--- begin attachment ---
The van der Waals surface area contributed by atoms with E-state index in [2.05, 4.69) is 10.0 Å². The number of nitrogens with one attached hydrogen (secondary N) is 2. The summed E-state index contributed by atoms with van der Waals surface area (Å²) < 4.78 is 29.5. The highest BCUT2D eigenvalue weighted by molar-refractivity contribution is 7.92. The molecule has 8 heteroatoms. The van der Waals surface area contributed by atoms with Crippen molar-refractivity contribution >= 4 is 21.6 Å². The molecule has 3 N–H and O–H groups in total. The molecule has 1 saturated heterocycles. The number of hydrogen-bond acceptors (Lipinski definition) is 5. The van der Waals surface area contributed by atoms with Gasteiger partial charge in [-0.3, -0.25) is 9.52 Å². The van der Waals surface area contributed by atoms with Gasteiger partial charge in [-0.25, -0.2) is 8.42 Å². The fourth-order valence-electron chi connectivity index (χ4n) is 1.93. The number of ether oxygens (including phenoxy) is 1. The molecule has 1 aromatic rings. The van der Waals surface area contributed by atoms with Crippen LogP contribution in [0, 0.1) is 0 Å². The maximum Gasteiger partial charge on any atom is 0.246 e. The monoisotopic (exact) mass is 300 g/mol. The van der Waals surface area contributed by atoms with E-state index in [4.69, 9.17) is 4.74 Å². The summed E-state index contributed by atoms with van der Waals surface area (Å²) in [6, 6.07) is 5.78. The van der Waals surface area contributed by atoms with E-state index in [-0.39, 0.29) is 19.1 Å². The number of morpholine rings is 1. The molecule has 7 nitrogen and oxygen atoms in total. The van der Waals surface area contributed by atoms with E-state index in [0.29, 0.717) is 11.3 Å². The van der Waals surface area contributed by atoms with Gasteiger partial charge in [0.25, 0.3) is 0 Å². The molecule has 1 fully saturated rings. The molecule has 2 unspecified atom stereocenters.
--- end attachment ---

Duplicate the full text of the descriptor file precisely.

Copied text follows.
The van der Waals surface area contributed by atoms with E-state index in [2.05, 4.69) is 10.0 Å². The number of nitrogens with one attached hydrogen (secondary N) is 2. The summed E-state index contributed by atoms with van der Waals surface area (Å²) < 4.78 is 29.5. The highest BCUT2D eigenvalue weighted by molar-refractivity contribution is 7.92. The molecule has 8 heteroatoms. The van der Waals surface area contributed by atoms with Crippen molar-refractivity contribution >= 4 is 21.6 Å². The molecule has 3 N–H and O–H groups in total. The molecule has 1 saturated heterocycles. The number of hydrogen-bond acceptors (Lipinski definition) is 5. The van der Waals surface area contributed by atoms with Gasteiger partial charge in [-0.3, -0.25) is 9.52 Å². The van der Waals surface area contributed by atoms with Gasteiger partial charge in [-0.25, -0.2) is 8.42 Å². The fourth-order valence-electron chi connectivity index (χ4n) is 1.93. The number of ether oxygens (including phenoxy) is 1. The molecule has 1 aromatic rings. The van der Waals surface area contributed by atoms with Crippen LogP contribution in [0, 0.1) is 0 Å². The maximum Gasteiger partial charge on any atom is 0.246 e. The monoisotopic (exact) mass is 300 g/mol. The van der Waals surface area contributed by atoms with E-state index in [4.69, 9.17) is 4.74 Å². The summed E-state index contributed by atoms with van der Waals surface area (Å²) in [6, 6.07) is 5.78. The van der Waals surface area contributed by atoms with E-state index in [-0.39, 0.29) is 19.1 Å². The number of morpholine rings is 1. The molecule has 7 nitrogen and oxygen atoms in total. The van der Waals surface area contributed by atoms with E-state index in [0.29, 0.717) is 11.3 Å². The van der Waals surface area contributed by atoms with Gasteiger partial charge in [0.25, 0.3) is 0 Å². The molecule has 1 fully saturated rings. The molecule has 2 unspecified atom stereocenters.